If you get the error below while you are trying to launch an application under Wine (or even while you just work on Linux without knowing what is or using the Wine):
No protocol specified
Application tried to create a window, but no driver could be loaded.
Make sure that your X server is running and that $DISPLAY is set correctly.
err:systray:initialize_systray Could not create tray window
then you should know that it has nothing to do with the Wine but with your Linux box. The message is thrown by Linux so Wine just catch it and throw it further. It's not its fault, though.
So what's wrong?
Well, it has something to do with the xhost and the configuration of your Linux profile.
In Linux you can easily connect to other computers and run graphical user interfaces over the network. This is done by xhost which is the X server access control program. The xhost program is used to add and delete host names or user names to the list of machines and users that are allowed to make connections to the X server. This provides a rudimentary form of privacy control and security. This program uses one of five mechanisms that control whether a client application can connect to an X display server. One of them is cookie-based access.
The cookie-based authorization methods are based on choosing an arbitrary piece of data (cookie) and passing it to the server when it is started. If a client application wants to be authenticated to connect the X server it must prove that it has knowledge of this cookie. Note that these cookies are created and stored in the file .Xauthority in the user's home directory. It looks like this one (where eugen-gentoo is the name of my local host):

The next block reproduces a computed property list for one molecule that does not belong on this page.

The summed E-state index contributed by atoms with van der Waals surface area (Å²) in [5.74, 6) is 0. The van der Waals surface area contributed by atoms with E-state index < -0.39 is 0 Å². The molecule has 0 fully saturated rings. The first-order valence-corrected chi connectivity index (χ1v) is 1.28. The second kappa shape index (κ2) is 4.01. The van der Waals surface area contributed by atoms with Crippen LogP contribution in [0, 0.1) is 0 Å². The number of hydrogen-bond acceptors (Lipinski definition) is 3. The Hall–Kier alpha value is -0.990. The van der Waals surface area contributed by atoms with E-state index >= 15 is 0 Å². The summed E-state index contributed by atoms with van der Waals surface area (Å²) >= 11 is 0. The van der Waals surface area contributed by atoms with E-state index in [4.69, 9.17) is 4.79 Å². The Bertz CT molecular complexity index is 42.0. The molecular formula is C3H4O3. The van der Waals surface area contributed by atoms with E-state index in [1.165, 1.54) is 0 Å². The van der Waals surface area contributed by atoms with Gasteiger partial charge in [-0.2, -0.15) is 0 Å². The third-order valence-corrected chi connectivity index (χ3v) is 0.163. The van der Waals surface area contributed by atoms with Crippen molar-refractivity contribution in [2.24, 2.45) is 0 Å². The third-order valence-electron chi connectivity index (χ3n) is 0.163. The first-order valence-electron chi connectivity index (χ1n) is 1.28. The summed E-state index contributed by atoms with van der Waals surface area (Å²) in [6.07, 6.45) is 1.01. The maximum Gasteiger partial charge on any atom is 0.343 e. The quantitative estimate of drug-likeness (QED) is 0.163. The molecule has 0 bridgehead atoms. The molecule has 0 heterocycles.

You can check if this file exists and then if its know by your system. For instance, if you run the command below it should show you the path to your current .Xauthority file:
echo $XAUTHORITY /home/eugen/.Xauthority
If it the command above doesn't show anything in spite of the file being there it could mean that your system is using a different method of authentication or it just doesn't know what/where is your .Xauthority file.
You should also check if the file is owned by you or at least that you have read/write access. If you are not the owner of this file you can't login since you can't read/store your credentials there.
So, how to fix this?
In my case, where I have a x86 chroot-ed installation on top of a Linux x86_64 installation, I chroot-ed in the x86 environment and tried to run some application written for Windows 32-bit. I've got the message above and I've discovered that I have no .Xauthority file on the home directory of the x86 environment. What I did was to copy my existent .Xauthority file that exists on the x86_64 (production) environment to that x86 environment. Yes, I admit, I have a very particular setup but what's important it's the point that I've emphasized. So you should get somehow this file and copy it on your home directory.
Who is creating that .Xauthority file?
It is the X Display Manager (aka xdm) that generates such cookies automatically when this form of access control is used. In my case there was no way that such file exists on the x86 environment since the xdm runs on the x86_64 environment and xdm had no clue about my x86 parallel chroot-ed environment. So it makes sense it existed only on one profile and not on both/all.
Now, if you think that this article was interesting don't forget to rate it. It shows me that you care and thus I will continue write about these things.
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